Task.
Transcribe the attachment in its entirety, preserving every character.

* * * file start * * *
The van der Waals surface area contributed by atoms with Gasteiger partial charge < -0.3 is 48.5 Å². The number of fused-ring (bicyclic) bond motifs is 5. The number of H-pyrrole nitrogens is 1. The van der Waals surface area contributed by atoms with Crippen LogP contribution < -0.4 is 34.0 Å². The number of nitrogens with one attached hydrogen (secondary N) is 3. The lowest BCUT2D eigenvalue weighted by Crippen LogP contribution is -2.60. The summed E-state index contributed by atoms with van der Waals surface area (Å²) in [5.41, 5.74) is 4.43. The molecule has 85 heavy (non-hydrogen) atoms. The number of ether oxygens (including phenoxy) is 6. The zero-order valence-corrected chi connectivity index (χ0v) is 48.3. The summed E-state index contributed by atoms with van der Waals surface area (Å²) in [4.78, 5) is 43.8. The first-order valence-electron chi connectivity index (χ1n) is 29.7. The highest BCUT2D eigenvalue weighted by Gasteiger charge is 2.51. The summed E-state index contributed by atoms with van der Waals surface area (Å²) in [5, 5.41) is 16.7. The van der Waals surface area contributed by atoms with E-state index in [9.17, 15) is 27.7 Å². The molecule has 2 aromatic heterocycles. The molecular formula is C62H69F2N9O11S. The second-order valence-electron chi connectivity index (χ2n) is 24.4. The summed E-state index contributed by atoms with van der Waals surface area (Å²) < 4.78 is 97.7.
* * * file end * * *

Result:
The van der Waals surface area contributed by atoms with Gasteiger partial charge < -0.3 is 48.5 Å². The number of fused-ring (bicyclic) bond motifs is 5. The number of H-pyrrole nitrogens is 1. The van der Waals surface area contributed by atoms with Crippen LogP contribution < -0.4 is 34.0 Å². The number of nitrogens with one attached hydrogen (secondary N) is 3. The lowest BCUT2D eigenvalue weighted by Crippen LogP contribution is -2.60. The summed E-state index contributed by atoms with van der Waals surface area (Å²) in [5.41, 5.74) is 4.43. The molecule has 85 heavy (non-hydrogen) atoms. The number of ether oxygens (including phenoxy) is 6. The zero-order valence-corrected chi connectivity index (χ0v) is 48.3. The summed E-state index contributed by atoms with van der Waals surface area (Å²) in [4.78, 5) is 43.8. The first-order valence-electron chi connectivity index (χ1n) is 29.7. The highest BCUT2D eigenvalue weighted by Gasteiger charge is 2.51. The summed E-state index contributed by atoms with van der Waals surface area (Å²) in [5, 5.41) is 16.7. The van der Waals surface area contributed by atoms with E-state index in [9.17, 15) is 27.7 Å². The molecule has 2 aromatic heterocycles. The molecular formula is C62H69F2N9O11S. The second-order valence-electron chi connectivity index (χ2n) is 24.4. The summed E-state index contributed by atoms with van der Waals surface area (Å²) < 4.78 is 97.7.